Dates for the Dairy – Somerset Cheese Festivals

Dates for the Dairy, Event cheese

No cheese this week –  instead, the promise of cheese. The Somerset cheese festival programme is slated (see what I did there?) to begin this Saturday. Grab your chutney, statins, sun hats and cagoules, and get involved.

A5-BETTER-WILD-CHEESE-FLYER-2014-2The Second Westcombe Wild Cheese + Beer Festival

Westcombe Dairy and the Wild Beer Company’s promotional material promises “Beer & Cheese & Food & Other Things”. Other Things translates to coconut shys to support the local cricket team, live music, and cheese and beer pairing/tasting classes. They’re launching two new Wild Beer Co. beers, and the dairy will be putting about its stellar unpasteurised cheddar alongside a couple other of its masterfully crafted artisan cheeses. In the event of a light shower or two, there’s cleverly a marquee.

The 151st Royal Bath & West Show

The UK’s “biggest” cider competition; the country’s “finest” livestock; and the new home of The British “Cheese” Awards. Wham Bam Thank You Farmland.

Somerset Cheese, Cider and Moozic Festival

Promises 25 different local ciders; over 30 Somerset produced cheeses; camping; dogs welcome; cheese & cider games “like no other”. Bands include Joey the Lips; Sound of the Sirens; Wille & The Bandits; and The Mangled Wurzels known for such agriculturally flavoured hits as “I Can Drive a Tractor” (see below).

Any festivals I’ve missed for May/June in Somerset, please let me know in the comments section.

Next week: back to cheese

Cheeses call spring: seasonal cheese suggestions

Seasonal Cheeses
This was taken last summer

This was taken last spring

Well, some say spring is here, but if it was really here would I be typing in fingerless gloves beneath a blanket? We look to other signs: the spring equinox has passed (20th March), and cheesemaking blogger Mary Quicke has decreed that spring only arrives when grass growth outstrips her cows’ appetites… which apparently should be around now. As her Devon fields aren’t visible from my North Somerset sofa, we could go with the equinox. But spring is more than just longer days, as a deep feeling poet such as e. e. cummings enlightens:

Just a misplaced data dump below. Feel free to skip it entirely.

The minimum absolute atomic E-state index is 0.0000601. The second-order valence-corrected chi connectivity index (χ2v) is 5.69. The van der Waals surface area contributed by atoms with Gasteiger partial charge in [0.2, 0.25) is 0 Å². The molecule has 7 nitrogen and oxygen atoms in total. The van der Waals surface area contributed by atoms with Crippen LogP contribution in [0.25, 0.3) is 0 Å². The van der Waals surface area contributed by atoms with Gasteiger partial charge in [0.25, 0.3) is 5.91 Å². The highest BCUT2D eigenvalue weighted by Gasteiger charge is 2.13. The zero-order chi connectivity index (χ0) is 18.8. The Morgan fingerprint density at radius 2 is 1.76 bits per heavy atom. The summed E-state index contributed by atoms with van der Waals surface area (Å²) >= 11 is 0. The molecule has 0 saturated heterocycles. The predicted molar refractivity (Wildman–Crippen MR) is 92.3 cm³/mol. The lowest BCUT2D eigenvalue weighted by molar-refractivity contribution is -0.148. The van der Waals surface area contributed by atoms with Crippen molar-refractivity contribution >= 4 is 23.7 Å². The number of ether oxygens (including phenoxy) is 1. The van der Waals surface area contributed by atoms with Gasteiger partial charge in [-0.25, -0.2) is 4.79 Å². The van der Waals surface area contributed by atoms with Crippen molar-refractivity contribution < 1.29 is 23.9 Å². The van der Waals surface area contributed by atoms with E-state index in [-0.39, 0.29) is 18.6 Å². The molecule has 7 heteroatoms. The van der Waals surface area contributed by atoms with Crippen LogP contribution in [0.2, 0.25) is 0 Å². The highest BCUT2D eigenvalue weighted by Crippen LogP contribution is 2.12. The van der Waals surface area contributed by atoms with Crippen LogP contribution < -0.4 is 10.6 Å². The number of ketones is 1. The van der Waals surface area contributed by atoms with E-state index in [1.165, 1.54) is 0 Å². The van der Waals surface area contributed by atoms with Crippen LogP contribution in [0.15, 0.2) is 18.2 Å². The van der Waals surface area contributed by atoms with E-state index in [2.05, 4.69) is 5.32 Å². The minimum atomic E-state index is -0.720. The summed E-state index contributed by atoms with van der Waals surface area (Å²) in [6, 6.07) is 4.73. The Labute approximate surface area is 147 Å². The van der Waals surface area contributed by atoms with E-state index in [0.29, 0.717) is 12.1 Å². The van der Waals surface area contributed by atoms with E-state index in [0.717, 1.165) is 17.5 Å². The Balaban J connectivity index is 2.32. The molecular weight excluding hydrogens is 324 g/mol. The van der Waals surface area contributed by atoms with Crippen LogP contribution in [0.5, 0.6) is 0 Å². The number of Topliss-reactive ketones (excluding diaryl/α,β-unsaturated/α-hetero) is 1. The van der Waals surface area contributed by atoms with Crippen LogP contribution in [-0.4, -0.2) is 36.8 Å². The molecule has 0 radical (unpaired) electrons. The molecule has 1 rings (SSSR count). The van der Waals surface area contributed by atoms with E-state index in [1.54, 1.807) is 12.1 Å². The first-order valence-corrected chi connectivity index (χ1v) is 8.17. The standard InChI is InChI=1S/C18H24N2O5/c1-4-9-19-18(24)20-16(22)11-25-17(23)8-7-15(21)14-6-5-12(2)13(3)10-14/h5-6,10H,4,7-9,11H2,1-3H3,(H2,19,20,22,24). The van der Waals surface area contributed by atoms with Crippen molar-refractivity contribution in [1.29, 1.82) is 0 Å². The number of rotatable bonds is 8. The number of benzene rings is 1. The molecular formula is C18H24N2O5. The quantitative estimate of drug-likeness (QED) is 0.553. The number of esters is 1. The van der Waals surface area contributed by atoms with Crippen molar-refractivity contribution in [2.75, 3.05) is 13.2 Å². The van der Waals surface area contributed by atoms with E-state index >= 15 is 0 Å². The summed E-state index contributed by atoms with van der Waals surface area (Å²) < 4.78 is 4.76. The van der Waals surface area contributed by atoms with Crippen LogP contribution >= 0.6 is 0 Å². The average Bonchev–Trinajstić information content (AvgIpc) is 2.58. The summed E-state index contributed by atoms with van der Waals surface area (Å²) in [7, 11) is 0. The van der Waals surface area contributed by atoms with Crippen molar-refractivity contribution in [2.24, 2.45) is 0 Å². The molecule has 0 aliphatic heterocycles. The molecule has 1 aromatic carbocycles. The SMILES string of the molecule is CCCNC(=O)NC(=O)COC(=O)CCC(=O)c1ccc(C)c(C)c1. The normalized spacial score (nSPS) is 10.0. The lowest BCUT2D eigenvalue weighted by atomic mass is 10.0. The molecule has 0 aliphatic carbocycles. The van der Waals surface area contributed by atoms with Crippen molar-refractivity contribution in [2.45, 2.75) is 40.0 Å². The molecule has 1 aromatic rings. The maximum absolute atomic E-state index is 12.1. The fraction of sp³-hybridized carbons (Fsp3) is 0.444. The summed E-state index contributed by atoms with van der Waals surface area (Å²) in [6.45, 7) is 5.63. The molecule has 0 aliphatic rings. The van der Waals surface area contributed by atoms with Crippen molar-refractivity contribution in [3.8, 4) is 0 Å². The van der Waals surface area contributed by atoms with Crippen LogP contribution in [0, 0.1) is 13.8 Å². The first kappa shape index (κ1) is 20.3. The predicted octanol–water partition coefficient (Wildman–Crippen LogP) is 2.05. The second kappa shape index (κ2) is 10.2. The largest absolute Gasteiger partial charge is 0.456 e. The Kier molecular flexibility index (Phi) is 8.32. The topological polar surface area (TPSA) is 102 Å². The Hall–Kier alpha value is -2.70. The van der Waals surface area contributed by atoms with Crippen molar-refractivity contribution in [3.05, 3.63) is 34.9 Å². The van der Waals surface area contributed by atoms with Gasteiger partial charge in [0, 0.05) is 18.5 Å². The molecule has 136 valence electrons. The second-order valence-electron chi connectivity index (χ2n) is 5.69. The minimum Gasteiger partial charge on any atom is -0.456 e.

[in Just-] – e. e. cummings

in Just-
spring          when the world is mud-
luscious the little
lame balloonman
Let’s run with the equinox. Or, better: the arrival of long-awaited springtime cheeses infused with the optimism of the gambolling lambs and tumbling kids from whose eager suckling mouths we’re diverting all this nourishing, life-giving liquid known as milk for something to go with our crackers and stout. Here’s a few that I’ve been obsessing over through the wet winter months:
Tymsboro

Made near Bath by Mary Holbrook – one of the pioneers of the UK artisan cheese renaissance that we currently find ourselves Mary's goatsenjoying – Tymsboro is a pyramidal goat’s cheese similar in style to the French Valençay (no coincidence: Holbrook learned her craft back in the 70s by travelling Europe and picking up tips). The unpasteurised cheese is coated in grey ash, and starts creamy and light before getting richer towards the dense centre. According to the World Cheese Book, it tastes of almonds and lemon. Fiona Beckett calls this cheese, “A modern British classic“. Also see: Cerney Pyramid. (pic above: Mary’s goats on Sleight Farm, Timsbury (the town for which the cheese is named)

St. James

With thanks to Gourmet Britain for this St. James image.

With thanks to Gourmet Britain for this St. James image.

While the majority of my cheese intake involves cow’s milk cheeses (cheddar lover, year round supply), some of my favourite cheeses are made from sheep’s milk (or the faintly ridiculous tag of “ewe’s milk”), such as Manchego, Berkswell, Ossau-Iraty. However, St. James, a previous winner of the James Alridge Award for Best Unpasteurised Cheese of the Year (2005), is rumoured to stand alone, to be quite unique on these shores. And by unique, I mean to say it has a flavour reminiscent of bacon (McDonald’s has probably been trying to perfect this for years). The texture, from the picture, looks like Tallegio, but apparently it can be crumbly and creamy. It’s available from Cartmel Cheeses and Neal’s Yard Dairy, however having been informed it was available at the start of March, it may have already sold out… cursed Maccy Ds.

Ticklemore

The only pasteurised cheese on this list, Ticklemore makes the cut due to its provenance and obvious popularity. The creation of Robin Congdon (another pioneer in the Mary Holbrook mold), it’s now made at Sharpham Estate in Devon by cheesemaker, Debbie Mumford. Again the World Cheese Book’s extra-sensory palette comes up trumps, describing the flavour profile of this UFO-shaped cheese as “herbaceous with a hint of marzipan”.

Next week: a goat’s cheese with a ghoulish exterior, but an interior like seventh heaven…